Glossary of Terms

Terminology can vary widely depending on what region of the coast you are in. The following is a list of some terms I've heard in Southern Maine.

berried female
A female lobster with its eggs attached to its swimmerets.
Lobster eggs.
Slang for lobster.
The shell covering the cephalothorax.
A lobster's head and thorax are fused. This term defines the area including the head and thorax.
A male lobster.
A lobster missing one or both claws.
Also 'aftman' or 'sternman'. The person responsible for emptying, baiting, stacking, and dropping traps as well as just about everything else that needs to get done except hauling traps and piloting the boat. A busy person.
Two traps on a single buoy.
A berried female.
Refers to traps, lines, buoys and other equipment used in taking lobster.
hard-shell lobsters
Has the hardest shell of all. They can be identified by looking at the underside of the claws of a live animal. Black mottling indicates that the animal has a hard shell and has not molted yet. Once cooked, you'll need nutcrackers to get the shell off.
A female lobster.
legal lobster
Currently a legal lobster (in Maine) is a lobster that:
  • has a carapace between 3 1/4 and 5 inches long as measured from behind the eye and straight back to where the thorax ends and the tail begins.
  • is not a berried female.
  • has 'pristine' flipper to the right of the center flipper, showing no V-notch, nicks, grooves, or indentations of any kind along its edge.
Some states are scheduled to increase the minimum size of legal animals over various time periods. In Maine, this means that the number of animals that can be taken will be reduced since the 5" rule for over-sized animals (which can not be taken) will remain the same.
Also 'Live-well'. A tank filled with seawater to hold caught animals. Rarely do boats have them under the deck.
lobster pot
see trap.
To shed the shell in order to form a new one to accommodate the animal's larger size as it grows.
new-shell lobster
A lobster that has recently molted and whose shell is still relatively soft. The shell is harder than a 'rubber' lobster, but softer than a soft-shell. You can feel the softness of the shell on the claws with gentle pressure. New-shells usually do not get bands put on their claws because they are so soft they can't inflict any damage to the other animals in the holding tank. Indeed some shells may be so soft that the band may crush the claw. You'll rarely (if ever) find these for sale. No one seems to want to buy a lobster that has no bands on it's claws.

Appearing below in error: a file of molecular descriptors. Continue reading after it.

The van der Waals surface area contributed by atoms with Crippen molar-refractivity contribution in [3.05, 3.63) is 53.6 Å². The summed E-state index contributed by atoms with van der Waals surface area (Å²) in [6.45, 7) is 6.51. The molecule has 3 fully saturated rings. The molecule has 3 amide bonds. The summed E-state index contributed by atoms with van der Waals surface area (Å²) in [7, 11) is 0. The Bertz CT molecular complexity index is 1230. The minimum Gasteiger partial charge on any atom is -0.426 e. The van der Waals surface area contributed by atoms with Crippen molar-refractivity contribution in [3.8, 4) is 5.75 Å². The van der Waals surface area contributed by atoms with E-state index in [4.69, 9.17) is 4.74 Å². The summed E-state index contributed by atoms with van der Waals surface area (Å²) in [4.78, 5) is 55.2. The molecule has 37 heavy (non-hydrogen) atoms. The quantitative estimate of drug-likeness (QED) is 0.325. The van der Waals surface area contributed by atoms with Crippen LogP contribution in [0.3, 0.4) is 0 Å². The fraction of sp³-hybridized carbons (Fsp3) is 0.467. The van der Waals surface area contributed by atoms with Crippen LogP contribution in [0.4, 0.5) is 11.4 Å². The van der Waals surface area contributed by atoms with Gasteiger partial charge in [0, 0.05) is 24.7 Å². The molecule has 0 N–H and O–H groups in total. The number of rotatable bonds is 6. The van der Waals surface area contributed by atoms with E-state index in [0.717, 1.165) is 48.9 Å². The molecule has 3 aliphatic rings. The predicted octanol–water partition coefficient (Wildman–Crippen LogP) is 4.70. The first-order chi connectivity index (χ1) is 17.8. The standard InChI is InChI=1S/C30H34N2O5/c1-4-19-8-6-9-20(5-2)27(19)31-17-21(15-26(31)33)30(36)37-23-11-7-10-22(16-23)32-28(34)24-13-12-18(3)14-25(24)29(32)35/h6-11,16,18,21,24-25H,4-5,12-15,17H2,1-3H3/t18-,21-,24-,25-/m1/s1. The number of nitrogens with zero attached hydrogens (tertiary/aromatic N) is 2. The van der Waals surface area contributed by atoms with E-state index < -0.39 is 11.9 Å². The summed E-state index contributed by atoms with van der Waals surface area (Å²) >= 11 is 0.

see double.
A lobster missing both claws.
river gear
Similar to a triple but heavier and with a buoy at each end of the trap line. This rig is used in river entrances where tidal currents can be surprisingly swift and harbor traffic is high. Other vessels frequently run into buoys and may cut them loose from the traps. It is less likely that both buoys will get cut loose. The added weight helps prevent the traps from being moved around by tidal currents.
rubber lobster
Also called 'Jello-lobster' or 'rags'. These are lobster that have just shed their shells and the new shell has not yet hardened at all. They feel like soft rubber (hence the name) and are quite fragile.
soft-shell lobster
Harder than the new-shell. The claws have hardened enough to be banded. Once cooked, the shell can usually be removed with bare hands.
Lobsters that are too small to take legally.
One trap on a buoy.
see shorts.
spring tide
Tides of extreme fluctuation caused by the relative position of earth, sun, and moon. They occur with the full and new moons. For more infomation click here.
Refers to a group of seagulls. You can see a 'flock' of sparrows, but you always see a 'squabble' of gulls.
Also 'fish tote'. A box used to hold bait fish (and just about anything else that needs stowing).
A baited cage used to trap lobster.
A string of traps connected with line and layed with a buoy at each end. Eight- and ten-trap trawls are common.
A set of three traps on a single buoy.
V-tail or V-notched
Once caught, any berried female without a notched tail gets a notch cut in its tail and released. The notch is cut in the flipper to the right of the middle flipper. Any lobsterman catching a female with a notched tail (a 'V-tail') must release it, regardless of its size or whether or not it is berried. This is done to help identify breeding females and keep them producing while culling those females that do not produce. Not all states do this. Maine was the first to put it into practice. The notches eventually grow out after several molts.